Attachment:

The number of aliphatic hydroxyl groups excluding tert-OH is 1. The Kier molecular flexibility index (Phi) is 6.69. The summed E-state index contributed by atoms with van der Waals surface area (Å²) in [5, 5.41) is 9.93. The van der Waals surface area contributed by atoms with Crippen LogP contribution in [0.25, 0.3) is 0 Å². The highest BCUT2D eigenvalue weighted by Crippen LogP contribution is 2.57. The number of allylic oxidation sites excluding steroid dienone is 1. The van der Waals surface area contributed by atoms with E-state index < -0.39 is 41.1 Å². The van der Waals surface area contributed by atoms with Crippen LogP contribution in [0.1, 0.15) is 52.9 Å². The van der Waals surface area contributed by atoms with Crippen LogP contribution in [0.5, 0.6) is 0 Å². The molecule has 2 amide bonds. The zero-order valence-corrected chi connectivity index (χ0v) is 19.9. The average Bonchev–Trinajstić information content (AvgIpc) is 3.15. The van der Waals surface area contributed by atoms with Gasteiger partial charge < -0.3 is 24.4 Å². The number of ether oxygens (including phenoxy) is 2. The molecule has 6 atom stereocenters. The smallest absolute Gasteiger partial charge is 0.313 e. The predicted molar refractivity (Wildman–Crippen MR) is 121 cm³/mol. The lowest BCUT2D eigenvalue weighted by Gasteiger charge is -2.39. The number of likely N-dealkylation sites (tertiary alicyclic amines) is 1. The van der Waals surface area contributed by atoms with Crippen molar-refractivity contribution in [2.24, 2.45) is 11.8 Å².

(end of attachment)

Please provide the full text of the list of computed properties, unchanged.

The number of aliphatic hydroxyl groups excluding tert-OH is 1. The Kier molecular flexibility index (Phi) is 6.69. The summed E-state index contributed by atoms with van der Waals surface area (Å²) in [5, 5.41) is 9.93. The van der Waals surface area contributed by atoms with Crippen LogP contribution in [0.25, 0.3) is 0 Å². The highest BCUT2D eigenvalue weighted by Crippen LogP contribution is 2.57. The number of allylic oxidation sites excluding steroid dienone is 1. The van der Waals surface area contributed by atoms with E-state index < -0.39 is 41.1 Å². The van der Waals surface area contributed by atoms with Crippen LogP contribution in [0.1, 0.15) is 52.9 Å². The van der Waals surface area contributed by atoms with Crippen LogP contribution in [0.5, 0.6) is 0 Å². The molecule has 2 amide bonds. The zero-order valence-corrected chi connectivity index (χ0v) is 19.9. The average Bonchev–Trinajstić information content (AvgIpc) is 3.15. The van der Waals surface area contributed by atoms with Gasteiger partial charge < -0.3 is 24.4 Å². The number of ether oxygens (including phenoxy) is 2. The molecule has 6 atom stereocenters. The smallest absolute Gasteiger partial charge is 0.313 e. The predicted molar refractivity (Wildman–Crippen MR) is 121 cm³/mol. The lowest BCUT2D eigenvalue weighted by Gasteiger charge is -2.39. The number of likely N-dealkylation sites (tertiary alicyclic amines) is 1. The van der Waals surface area contributed by atoms with Crippen molar-refractivity contribution in [2.24, 2.45) is 11.8 Å².